Including Migrants through Organisational Development and Programme Planning in Adult Education

Diversity & Inclusion in Adult Education provision:

A trans-national analysis from an organisational perspective

Back in May 2020, the DIVERSITY partnership aimed at identifying through both (i.e., focus groups) and secondary research (i.e., assessment and analysis of literature review) trainings and methodologies that are in use to manage diversity at organisational levels in AE providers across EU. This set of insights included:

  • strategies and established practices of AE providers to diversify their management processes to include and cater to migrants
  • training programmes to prepare management staff for multiculturalism and to foster awareness for the needs for such processes

Partners relied on their network of STKHs to collect documents related to the opening of AE providers to migration processes, such as mission statements, strategy papers and good practice examples published in project or company reports as well as curricula of training programmes focussing on related themes. Throughout research and analysis, Partners had the opportunity to interview as well directors, programme planners, coaches and admin staff of AE institutions that face the challenge of adapting their organisation and their own professional actions to include a diverse target groups with various cultural backgrounds.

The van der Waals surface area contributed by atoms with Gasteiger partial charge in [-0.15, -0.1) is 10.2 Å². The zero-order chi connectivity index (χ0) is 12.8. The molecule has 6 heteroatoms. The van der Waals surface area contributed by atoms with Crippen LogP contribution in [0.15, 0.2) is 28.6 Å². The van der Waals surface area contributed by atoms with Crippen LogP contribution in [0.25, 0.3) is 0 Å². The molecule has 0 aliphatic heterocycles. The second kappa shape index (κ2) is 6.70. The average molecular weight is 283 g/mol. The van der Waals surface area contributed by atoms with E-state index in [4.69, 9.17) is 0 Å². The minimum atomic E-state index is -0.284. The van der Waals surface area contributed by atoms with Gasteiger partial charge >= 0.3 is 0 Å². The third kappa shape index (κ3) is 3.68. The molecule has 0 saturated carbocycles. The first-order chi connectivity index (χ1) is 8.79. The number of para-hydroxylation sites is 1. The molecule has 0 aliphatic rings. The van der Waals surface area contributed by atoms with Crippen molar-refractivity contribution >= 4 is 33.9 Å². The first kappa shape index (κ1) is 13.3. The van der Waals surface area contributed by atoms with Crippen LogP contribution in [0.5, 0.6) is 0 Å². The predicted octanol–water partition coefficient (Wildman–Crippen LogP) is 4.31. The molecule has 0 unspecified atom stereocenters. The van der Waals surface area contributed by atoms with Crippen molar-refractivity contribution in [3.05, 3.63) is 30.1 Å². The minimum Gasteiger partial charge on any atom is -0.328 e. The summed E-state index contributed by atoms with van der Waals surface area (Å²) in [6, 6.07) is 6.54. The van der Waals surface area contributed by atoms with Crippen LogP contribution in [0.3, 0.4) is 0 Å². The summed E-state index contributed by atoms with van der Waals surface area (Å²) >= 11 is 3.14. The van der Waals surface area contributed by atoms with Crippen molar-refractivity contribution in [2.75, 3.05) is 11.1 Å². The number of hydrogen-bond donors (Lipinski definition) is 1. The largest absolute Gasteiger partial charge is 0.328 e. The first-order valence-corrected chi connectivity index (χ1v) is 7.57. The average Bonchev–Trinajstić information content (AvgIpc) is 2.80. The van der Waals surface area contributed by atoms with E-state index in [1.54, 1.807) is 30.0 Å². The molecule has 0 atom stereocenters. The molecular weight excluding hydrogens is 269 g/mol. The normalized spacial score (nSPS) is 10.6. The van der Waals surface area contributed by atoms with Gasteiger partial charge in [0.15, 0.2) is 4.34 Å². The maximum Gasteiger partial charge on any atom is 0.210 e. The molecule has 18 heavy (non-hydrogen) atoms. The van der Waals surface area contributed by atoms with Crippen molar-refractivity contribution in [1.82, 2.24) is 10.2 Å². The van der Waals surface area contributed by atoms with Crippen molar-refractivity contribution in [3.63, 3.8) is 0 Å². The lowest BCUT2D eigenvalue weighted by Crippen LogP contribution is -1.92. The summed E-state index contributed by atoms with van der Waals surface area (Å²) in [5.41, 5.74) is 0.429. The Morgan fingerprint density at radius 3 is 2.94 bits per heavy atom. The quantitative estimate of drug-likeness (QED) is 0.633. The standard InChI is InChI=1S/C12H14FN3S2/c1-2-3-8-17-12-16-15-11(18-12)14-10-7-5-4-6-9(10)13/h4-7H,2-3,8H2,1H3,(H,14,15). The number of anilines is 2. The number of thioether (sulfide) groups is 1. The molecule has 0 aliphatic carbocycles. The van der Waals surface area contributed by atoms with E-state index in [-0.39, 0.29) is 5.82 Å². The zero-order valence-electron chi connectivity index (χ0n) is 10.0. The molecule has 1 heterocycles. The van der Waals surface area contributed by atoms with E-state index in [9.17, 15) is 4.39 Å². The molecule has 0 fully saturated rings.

The research has been carried out at EU/Int. & national level, including evidences from all countries formally represented within the partnership (Belgium, Denmark, Germany, Greece, Ireland, Italy). Despite some obvious homogeneity in findings due to the differences between one national context and the other, common trends and dynamics emerged from such transnational assessment.

Most importantly, Statistics show that few migrants transit into the ‘regular’ programmes after having completed mandatory integration courses. There are many reasons – lack of money and time, utilitarian view of education only being a few examples.

All of the above lead partners to recommend a more sophisticated approach that takes migrants out of the status of “special target groups” easing their transferring into regular AE programmes. To sustain this change in paradigm, evidences suggest that a lot has still to be done from an organisational perspective: many organisations have already embarked the journey (and at times, challenges) to increase their “sensitivity” to diversity by adapting teaching programmes and methods accordingly. Nonetheless, an established set of apaches still view migrants a special cohort of interest, rather than a traditional group of traditional education and training offers.

The results and takeaways extrapolated from the analysis are not a stand-alone output as they inform from a practice and operational perspective the scale and scope the DIVERSITY training curricula for AE providers and following policy recommendations.

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